B-side of Sweet Thing
B-side of Sweet Thing
(Released in the UK under license through EMI / Tamla Motown Records,
credited to “The Detroit Spinners”)
As with Who You Gonna Run To, it’s also important we don’t overlook that this is a really good song. The melody gets stuck in your head for days, the anguished narrator/angelic backing vocals arrangement is striking, there are cod-military march sections peppered throughout which just grab the attention… there’s so much to like. But the Spinners’ version isn’t the one to go for.
A disarmingly frank plea for forgiveness (you might think the title means “How can I make it right?”, but the first line is in fact “How can I go on living without you?”, which is much darker), both Brenda and the Spinners beg for mercy against a backdrop of horns and a barrage of Sixties easy listening proto-psychedelia – not least a choir of simpering backing vocals cooing doobie-doobie-doo! in high, floaty tones.
It seems to work better for a female narrator, for some reason. Perhaps Brenda just plays the capricious philanderer more sympathetically than Bobbie Smith – when Bobbie and the Spinners sing “My love for you strayed away just for a minute / But when I kissed her, my heart just wasn’t in it”, it doesn’t sound like a particularly convincing reason for us to take him back, whereas Brenda’s version sounds like she’s regretted that moment of foolishness ever since it happened. Having said that, I’m a boy, so maybe I’m just more easily swayed by it being, you know, Brenda Holloway.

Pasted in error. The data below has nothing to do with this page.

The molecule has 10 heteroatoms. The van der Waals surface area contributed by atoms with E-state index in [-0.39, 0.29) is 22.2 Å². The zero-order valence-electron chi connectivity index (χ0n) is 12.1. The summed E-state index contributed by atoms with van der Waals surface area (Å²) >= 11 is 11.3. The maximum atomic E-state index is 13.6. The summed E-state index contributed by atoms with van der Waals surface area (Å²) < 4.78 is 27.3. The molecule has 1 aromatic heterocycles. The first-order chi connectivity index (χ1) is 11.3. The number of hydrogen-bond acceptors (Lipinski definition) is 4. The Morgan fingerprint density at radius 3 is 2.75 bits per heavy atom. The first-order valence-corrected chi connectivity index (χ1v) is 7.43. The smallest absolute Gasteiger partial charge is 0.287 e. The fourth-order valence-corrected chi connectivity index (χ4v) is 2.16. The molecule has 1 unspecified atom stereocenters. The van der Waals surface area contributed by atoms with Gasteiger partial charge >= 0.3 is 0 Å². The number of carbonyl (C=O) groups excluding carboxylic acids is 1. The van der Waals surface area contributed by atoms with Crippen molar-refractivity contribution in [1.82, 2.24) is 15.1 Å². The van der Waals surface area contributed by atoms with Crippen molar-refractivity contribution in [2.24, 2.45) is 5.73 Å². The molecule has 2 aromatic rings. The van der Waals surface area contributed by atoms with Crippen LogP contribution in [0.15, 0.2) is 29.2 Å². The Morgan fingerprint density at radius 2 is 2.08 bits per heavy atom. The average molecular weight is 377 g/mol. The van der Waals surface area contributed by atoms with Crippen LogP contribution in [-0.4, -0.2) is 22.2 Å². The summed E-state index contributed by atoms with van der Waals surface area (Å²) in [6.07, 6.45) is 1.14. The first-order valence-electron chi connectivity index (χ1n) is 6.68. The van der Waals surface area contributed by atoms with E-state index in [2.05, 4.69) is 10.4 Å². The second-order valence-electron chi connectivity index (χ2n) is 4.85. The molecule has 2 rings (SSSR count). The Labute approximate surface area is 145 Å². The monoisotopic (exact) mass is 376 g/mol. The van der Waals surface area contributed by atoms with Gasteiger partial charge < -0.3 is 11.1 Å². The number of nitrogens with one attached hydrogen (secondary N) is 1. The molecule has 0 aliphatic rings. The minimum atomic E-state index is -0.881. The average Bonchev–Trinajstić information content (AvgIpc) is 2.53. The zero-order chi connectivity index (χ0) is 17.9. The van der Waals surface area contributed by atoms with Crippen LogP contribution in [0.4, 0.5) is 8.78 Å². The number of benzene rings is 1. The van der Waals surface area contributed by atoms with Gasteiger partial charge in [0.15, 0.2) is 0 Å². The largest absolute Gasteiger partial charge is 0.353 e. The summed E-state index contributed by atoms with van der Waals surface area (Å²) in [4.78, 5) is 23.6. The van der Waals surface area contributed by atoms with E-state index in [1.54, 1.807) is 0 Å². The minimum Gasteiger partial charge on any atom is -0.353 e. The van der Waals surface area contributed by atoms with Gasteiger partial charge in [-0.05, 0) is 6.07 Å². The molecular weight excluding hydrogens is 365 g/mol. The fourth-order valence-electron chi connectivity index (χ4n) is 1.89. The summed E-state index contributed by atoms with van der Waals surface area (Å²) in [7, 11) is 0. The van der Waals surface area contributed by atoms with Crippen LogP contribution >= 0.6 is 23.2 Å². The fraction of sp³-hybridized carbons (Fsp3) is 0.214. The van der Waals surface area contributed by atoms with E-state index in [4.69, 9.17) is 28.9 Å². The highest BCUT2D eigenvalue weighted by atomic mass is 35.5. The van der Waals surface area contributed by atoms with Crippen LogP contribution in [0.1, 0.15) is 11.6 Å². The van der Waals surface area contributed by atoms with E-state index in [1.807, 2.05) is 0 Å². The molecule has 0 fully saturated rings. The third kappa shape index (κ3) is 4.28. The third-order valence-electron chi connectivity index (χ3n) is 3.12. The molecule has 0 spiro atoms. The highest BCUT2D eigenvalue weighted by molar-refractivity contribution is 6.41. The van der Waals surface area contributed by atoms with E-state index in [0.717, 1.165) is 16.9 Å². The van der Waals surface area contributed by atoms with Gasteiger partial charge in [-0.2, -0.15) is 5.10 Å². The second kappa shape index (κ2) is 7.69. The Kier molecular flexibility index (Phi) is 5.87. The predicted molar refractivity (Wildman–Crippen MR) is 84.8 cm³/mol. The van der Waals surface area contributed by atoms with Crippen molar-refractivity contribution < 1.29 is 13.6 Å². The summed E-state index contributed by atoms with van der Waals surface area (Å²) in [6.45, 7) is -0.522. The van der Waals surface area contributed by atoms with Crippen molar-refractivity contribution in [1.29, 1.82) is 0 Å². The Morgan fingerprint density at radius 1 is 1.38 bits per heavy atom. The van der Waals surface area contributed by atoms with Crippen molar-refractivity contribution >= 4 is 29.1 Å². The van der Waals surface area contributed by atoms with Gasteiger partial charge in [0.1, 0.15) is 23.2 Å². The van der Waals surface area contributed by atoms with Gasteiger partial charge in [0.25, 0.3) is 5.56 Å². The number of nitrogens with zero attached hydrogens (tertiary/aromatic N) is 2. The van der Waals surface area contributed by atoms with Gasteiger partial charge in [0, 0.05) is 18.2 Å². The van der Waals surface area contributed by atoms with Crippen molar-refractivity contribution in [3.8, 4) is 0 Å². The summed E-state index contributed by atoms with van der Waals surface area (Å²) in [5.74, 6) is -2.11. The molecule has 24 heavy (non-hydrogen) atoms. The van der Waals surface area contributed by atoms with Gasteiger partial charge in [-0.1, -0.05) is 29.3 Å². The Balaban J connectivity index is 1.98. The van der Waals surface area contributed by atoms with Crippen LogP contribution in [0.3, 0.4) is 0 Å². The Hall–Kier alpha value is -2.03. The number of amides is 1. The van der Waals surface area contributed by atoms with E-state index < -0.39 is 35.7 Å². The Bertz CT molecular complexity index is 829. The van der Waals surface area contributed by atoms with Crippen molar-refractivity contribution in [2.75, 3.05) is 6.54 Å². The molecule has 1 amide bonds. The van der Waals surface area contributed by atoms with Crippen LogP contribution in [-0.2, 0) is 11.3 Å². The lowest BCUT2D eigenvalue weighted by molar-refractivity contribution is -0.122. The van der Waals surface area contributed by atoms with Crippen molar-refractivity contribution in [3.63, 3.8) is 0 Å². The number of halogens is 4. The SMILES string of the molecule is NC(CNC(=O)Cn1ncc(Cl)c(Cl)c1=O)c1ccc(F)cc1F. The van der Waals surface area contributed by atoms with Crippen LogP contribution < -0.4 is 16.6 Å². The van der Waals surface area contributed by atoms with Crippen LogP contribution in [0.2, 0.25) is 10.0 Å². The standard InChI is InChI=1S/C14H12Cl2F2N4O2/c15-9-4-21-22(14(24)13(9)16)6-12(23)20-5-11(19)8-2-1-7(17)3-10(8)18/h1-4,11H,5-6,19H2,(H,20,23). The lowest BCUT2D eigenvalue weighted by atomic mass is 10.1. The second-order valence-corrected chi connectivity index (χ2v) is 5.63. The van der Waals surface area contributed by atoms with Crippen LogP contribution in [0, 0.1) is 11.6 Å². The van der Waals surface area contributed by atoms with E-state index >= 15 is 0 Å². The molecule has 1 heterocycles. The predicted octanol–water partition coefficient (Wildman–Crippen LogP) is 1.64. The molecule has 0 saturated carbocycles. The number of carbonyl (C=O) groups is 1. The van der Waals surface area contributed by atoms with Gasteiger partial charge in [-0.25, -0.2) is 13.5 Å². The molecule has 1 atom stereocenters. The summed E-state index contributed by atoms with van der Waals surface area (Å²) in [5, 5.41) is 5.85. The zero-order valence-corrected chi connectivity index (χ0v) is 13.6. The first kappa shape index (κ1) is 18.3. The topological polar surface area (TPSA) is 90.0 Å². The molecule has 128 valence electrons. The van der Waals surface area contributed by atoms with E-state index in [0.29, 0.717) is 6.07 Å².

Anyway. Both versions make heavy use of backing vocals doing weird and unexpected things, including a repeatedly barked staccato interjection of How can I! and the backing singers taking up much of the heavy lifting in the chorus (the I kissed another… bit), but the Spinners get the vocal mix all wrong in places, often creating a slightly jarring effect – very unusual for them. It punctures the sumptuous smoothness and sensuality of the track, in a way that’s more damaging when the version you’re hearing in your head is Brenda’s.
But then, this version’s got Bobbie Smith on it. When he half-sings, half-sighs “I deserve it, so go on and make me suffer”, it’s worth an extra mark all on its own. And the song’s so very much ahead of its time; it’s only the slightly primitive production and band arrangement (especially the grand piano) that stops it sounding like something from 1969 instead of 1964.
All my complaints about this being slightly scruffy are really only minor niggles, and it’s really only the existence of a better version which diminishes this one for me, and there’s really only a small gap between the two versions… but it’s the same size as the small gap between “rather good” and “bleedin’ great”, and I can’t quite bridge it.
MOTOWN JUNKIES VERDICT
(I’ve had MY say, now it’s your turn. Agree? Disagree? Leave a comment, or click the thumbs at the bottom there. Dissent is encouraged!)
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